By JOHN M. MAISCH.
Read at the Pharmaceutical Meeting, November 17, 1885.
A few months ago I was consulted about a plant which had been sent to this city by a farmer in the State of Georgia, with a letter in which the following statements were made concerning the properties of this plant:
"I do not know whether it will cure hay-fever, catarrh, consumption, or not; but I do know that it will cure several diseases. A tea made from this plant will give instant relief in cramp colic, will stop diarrhea, and, by gargling, will cure sore throat, also any kind of ulcers in the mouth; it will also cure the colic in horses. A man was cured of eating cancer by the use of this plant; but I do not know how he prepared it. When the green plant is cut a drop of bloody water runs Out; this blood applied on any kind of bruise, cut or bite will beat anything for healing that I have ever tried or seen tried; it will also stop the flow of blood. The plant appears to be perfectly harmless; I never heard of any one being injured by it."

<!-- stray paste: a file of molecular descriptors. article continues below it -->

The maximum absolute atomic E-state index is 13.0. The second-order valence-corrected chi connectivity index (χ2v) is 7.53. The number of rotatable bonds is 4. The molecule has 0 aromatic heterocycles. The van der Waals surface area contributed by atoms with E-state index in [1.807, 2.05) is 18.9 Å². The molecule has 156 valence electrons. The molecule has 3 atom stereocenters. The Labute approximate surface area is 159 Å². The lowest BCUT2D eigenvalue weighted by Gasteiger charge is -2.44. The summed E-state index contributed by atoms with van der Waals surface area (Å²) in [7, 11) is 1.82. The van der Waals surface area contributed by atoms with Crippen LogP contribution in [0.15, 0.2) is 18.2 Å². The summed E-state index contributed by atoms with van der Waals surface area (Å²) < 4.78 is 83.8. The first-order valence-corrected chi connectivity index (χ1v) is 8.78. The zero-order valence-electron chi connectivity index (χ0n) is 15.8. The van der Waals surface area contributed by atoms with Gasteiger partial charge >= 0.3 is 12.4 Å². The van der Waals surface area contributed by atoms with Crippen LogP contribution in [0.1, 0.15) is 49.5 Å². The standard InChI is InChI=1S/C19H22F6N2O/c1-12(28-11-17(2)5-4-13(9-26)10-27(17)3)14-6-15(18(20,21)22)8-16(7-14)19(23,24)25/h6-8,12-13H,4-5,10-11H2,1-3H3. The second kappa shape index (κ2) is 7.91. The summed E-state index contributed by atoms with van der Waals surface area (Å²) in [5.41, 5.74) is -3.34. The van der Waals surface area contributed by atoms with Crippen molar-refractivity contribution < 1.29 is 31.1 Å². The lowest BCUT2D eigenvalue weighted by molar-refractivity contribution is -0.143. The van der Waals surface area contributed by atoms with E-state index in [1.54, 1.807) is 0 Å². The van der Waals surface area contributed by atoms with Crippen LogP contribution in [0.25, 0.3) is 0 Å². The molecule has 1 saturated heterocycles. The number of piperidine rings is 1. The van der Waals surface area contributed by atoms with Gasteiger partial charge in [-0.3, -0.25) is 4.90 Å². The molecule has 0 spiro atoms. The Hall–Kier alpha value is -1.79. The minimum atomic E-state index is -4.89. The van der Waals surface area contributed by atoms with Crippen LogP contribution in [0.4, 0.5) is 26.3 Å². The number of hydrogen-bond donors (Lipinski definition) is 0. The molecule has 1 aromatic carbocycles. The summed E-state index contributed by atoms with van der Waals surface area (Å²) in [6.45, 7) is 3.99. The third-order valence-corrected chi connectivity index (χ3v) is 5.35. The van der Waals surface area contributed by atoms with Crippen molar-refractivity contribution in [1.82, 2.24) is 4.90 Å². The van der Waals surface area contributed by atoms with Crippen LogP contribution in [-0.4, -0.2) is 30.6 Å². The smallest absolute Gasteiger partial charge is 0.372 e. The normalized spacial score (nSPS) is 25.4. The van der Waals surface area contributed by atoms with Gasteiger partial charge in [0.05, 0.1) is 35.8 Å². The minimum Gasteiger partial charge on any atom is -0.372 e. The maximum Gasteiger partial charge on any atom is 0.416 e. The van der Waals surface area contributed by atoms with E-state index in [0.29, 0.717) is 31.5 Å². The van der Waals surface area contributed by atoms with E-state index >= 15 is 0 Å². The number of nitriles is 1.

It was not the extravagant statements made by a non-medical man that attracted my attention, but the fact that the plant proved to be a species of Croton, which genus comprises about 450 species, the large majority of which are arborescent or shrubby. The stimulant and tonic barks known as cascarilla, malambo and copalchi are obtained from this genus; the drastic and irritating croton oil is extracted from the seeds of one species, and a kind of dragon's blood is yielded by several Mexican and South American crotons. In addition to the preceding, other woody species of the same genus, indigenous to tropical Asia or tropical America, are more or less employed there, their properties being usually stimulant or acrid, or in some cases irritant.